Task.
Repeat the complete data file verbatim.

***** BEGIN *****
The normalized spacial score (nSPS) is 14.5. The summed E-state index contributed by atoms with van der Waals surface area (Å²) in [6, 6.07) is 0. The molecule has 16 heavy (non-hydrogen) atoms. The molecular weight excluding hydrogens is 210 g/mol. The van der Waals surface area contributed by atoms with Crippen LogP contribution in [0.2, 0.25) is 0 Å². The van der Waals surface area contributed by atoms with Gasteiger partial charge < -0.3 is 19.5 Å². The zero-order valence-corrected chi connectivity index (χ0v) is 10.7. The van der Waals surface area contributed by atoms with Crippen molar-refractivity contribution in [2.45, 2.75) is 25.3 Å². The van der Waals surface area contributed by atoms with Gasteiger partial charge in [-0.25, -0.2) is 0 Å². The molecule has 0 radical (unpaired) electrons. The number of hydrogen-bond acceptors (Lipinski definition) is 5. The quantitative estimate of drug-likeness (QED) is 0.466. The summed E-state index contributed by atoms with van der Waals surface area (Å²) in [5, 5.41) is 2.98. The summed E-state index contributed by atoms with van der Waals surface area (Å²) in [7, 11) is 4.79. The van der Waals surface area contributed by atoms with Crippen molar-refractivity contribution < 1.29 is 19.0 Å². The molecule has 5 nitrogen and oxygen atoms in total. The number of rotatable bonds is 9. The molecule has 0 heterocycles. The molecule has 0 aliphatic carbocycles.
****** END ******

The normalized spacial score (nSPS) is 14.5. The summed E-state index contributed by atoms with van der Waals surface area (Å²) in [6, 6.07) is 0. The molecule has 16 heavy (non-hydrogen) atoms. The molecular weight excluding hydrogens is 210 g/mol. The van der Waals surface area contributed by atoms with Crippen LogP contribution in [0.2, 0.25) is 0 Å². The van der Waals surface area contributed by atoms with Gasteiger partial charge < -0.3 is 19.5 Å². The zero-order valence-corrected chi connectivity index (χ0v) is 10.7. The van der Waals surface area contributed by atoms with Crippen molar-refractivity contribution in [2.45, 2.75) is 25.3 Å². The van der Waals surface area contributed by atoms with Gasteiger partial charge in [-0.25, -0.2) is 0 Å². The molecule has 0 radical (unpaired) electrons. The number of hydrogen-bond acceptors (Lipinski definition) is 5. The quantitative estimate of drug-likeness (QED) is 0.466. The summed E-state index contributed by atoms with van der Waals surface area (Å²) in [5, 5.41) is 2.98. The summed E-state index contributed by atoms with van der Waals surface area (Å²) in [7, 11) is 4.79. The van der Waals surface area contributed by atoms with Crippen molar-refractivity contribution < 1.29 is 19.0 Å². The molecule has 5 nitrogen and oxygen atoms in total. The number of rotatable bonds is 9. The molecule has 0 heterocycles. The molecule has 0 aliphatic carbocycles.